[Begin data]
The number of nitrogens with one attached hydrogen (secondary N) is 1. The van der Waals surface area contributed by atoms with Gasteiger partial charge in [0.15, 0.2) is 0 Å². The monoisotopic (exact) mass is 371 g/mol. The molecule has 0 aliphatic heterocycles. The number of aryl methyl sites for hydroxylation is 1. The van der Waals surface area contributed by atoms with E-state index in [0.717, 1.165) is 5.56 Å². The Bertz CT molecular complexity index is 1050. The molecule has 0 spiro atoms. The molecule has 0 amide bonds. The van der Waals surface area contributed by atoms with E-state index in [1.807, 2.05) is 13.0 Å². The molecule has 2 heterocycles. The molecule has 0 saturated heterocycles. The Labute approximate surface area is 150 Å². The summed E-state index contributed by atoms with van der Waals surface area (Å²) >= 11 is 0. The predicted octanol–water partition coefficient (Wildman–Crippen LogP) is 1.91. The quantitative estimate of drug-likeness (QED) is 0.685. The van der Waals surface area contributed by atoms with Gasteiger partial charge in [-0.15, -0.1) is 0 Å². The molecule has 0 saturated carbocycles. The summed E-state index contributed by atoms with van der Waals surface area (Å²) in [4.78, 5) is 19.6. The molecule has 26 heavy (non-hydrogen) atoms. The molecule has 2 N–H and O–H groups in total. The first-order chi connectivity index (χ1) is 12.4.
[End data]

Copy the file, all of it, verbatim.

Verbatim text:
The number of nitrogens with one attached hydrogen (secondary N) is 1. The van der Waals surface area contributed by atoms with Gasteiger partial charge in [0.15, 0.2) is 0 Å². The monoisotopic (exact) mass is 371 g/mol. The molecule has 0 aliphatic heterocycles. The number of aryl methyl sites for hydroxylation is 1. The van der Waals surface area contributed by atoms with E-state index in [0.717, 1.165) is 5.56 Å². The Bertz CT molecular complexity index is 1050. The molecule has 0 spiro atoms. The molecule has 0 amide bonds. The van der Waals surface area contributed by atoms with E-state index in [1.807, 2.05) is 13.0 Å². The molecule has 2 heterocycles. The molecule has 0 saturated heterocycles. The Labute approximate surface area is 150 Å². The summed E-state index contributed by atoms with van der Waals surface area (Å²) >= 11 is 0. The predicted octanol–water partition coefficient (Wildman–Crippen LogP) is 1.91. The quantitative estimate of drug-likeness (QED) is 0.685. The van der Waals surface area contributed by atoms with Gasteiger partial charge in [-0.15, -0.1) is 0 Å². The molecule has 0 saturated carbocycles. The summed E-state index contributed by atoms with van der Waals surface area (Å²) in [4.78, 5) is 19.6. The molecule has 26 heavy (non-hydrogen) atoms. The molecule has 2 N–H and O–H groups in total. The first-order chi connectivity index (χ1) is 12.4.